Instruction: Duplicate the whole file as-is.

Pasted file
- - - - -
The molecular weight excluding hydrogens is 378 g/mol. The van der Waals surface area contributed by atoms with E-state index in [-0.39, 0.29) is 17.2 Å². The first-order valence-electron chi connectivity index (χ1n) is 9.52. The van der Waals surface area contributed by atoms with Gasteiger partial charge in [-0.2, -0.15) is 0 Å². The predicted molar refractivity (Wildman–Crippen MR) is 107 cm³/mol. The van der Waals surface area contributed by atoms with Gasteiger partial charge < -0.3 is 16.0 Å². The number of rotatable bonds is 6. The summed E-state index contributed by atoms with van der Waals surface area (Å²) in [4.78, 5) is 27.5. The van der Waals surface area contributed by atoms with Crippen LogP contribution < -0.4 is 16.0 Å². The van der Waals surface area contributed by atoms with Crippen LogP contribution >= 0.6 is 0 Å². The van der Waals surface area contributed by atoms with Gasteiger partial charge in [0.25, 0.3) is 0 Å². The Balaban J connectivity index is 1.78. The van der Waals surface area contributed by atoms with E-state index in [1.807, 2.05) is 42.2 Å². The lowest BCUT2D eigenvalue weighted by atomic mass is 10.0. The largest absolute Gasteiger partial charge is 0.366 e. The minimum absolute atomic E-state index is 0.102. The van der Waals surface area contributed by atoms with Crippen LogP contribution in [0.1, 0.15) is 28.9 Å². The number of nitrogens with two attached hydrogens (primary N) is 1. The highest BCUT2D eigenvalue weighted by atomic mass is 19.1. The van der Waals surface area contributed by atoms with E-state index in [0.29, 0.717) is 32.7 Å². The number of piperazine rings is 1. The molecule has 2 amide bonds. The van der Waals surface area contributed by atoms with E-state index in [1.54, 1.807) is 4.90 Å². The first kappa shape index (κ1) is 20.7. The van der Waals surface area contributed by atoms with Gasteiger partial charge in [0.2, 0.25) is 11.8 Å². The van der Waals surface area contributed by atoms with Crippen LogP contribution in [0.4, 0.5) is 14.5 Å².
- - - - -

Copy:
The molecular weight excluding hydrogens is 378 g/mol. The van der Waals surface area contributed by atoms with E-state index in [-0.39, 0.29) is 17.2 Å². The first-order valence-electron chi connectivity index (χ1n) is 9.52. The van der Waals surface area contributed by atoms with Gasteiger partial charge in [-0.2, -0.15) is 0 Å². The predicted molar refractivity (Wildman–Crippen MR) is 107 cm³/mol. The van der Waals surface area contributed by atoms with Gasteiger partial charge < -0.3 is 16.0 Å². The number of rotatable bonds is 6. The summed E-state index contributed by atoms with van der Waals surface area (Å²) in [4.78, 5) is 27.5. The van der Waals surface area contributed by atoms with Crippen LogP contribution < -0.4 is 16.0 Å². The van der Waals surface area contributed by atoms with Crippen LogP contribution >= 0.6 is 0 Å². The van der Waals surface area contributed by atoms with Gasteiger partial charge in [0.25, 0.3) is 0 Å². The Balaban J connectivity index is 1.78. The van der Waals surface area contributed by atoms with E-state index in [1.807, 2.05) is 42.2 Å². The lowest BCUT2D eigenvalue weighted by atomic mass is 10.0. The largest absolute Gasteiger partial charge is 0.366 e. The minimum absolute atomic E-state index is 0.102. The van der Waals surface area contributed by atoms with Crippen LogP contribution in [0.1, 0.15) is 28.9 Å². The number of nitrogens with two attached hydrogens (primary N) is 1. The highest BCUT2D eigenvalue weighted by atomic mass is 19.1. The van der Waals surface area contributed by atoms with E-state index in [0.29, 0.717) is 32.7 Å². The number of piperazine rings is 1. The molecule has 2 amide bonds. The van der Waals surface area contributed by atoms with E-state index in [1.54, 1.807) is 4.90 Å². The first kappa shape index (κ1) is 20.7. The van der Waals surface area contributed by atoms with Gasteiger partial charge in [0.2, 0.25) is 11.8 Å². The van der Waals surface area contributed by atoms with Crippen LogP contribution in [0.4, 0.5) is 14.5 Å².